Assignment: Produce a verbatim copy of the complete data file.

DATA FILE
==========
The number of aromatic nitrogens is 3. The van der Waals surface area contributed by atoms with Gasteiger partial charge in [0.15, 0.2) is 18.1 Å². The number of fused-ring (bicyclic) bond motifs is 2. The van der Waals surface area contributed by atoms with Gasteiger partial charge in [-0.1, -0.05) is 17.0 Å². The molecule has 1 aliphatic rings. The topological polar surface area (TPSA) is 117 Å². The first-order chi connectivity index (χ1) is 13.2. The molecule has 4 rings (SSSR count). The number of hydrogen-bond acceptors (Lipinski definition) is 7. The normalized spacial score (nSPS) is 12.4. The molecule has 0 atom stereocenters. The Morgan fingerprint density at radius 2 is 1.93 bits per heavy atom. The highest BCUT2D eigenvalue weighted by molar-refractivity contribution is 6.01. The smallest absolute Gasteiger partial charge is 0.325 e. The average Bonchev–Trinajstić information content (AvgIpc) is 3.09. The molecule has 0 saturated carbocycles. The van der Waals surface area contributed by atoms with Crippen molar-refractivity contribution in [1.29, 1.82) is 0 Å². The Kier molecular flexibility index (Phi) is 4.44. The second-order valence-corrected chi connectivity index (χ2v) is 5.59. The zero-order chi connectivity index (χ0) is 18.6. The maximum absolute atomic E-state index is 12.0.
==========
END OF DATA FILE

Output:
The number of aromatic nitrogens is 3. The van der Waals surface area contributed by atoms with Gasteiger partial charge in [0.15, 0.2) is 18.1 Å². The number of fused-ring (bicyclic) bond motifs is 2. The van der Waals surface area contributed by atoms with Gasteiger partial charge in [-0.1, -0.05) is 17.0 Å². The molecule has 1 aliphatic rings. The topological polar surface area (TPSA) is 117 Å². The first-order chi connectivity index (χ1) is 13.2. The molecule has 4 rings (SSSR count). The number of hydrogen-bond acceptors (Lipinski definition) is 7. The normalized spacial score (nSPS) is 12.4. The molecule has 0 atom stereocenters. The Morgan fingerprint density at radius 2 is 1.93 bits per heavy atom. The highest BCUT2D eigenvalue weighted by molar-refractivity contribution is 6.01. The smallest absolute Gasteiger partial charge is 0.325 e. The average Bonchev–Trinajstić information content (AvgIpc) is 3.09. The molecule has 0 saturated carbocycles. The van der Waals surface area contributed by atoms with Crippen molar-refractivity contribution in [1.29, 1.82) is 0 Å². The Kier molecular flexibility index (Phi) is 4.44. The second-order valence-corrected chi connectivity index (χ2v) is 5.59. The zero-order chi connectivity index (χ0) is 18.6. The maximum absolute atomic E-state index is 12.0.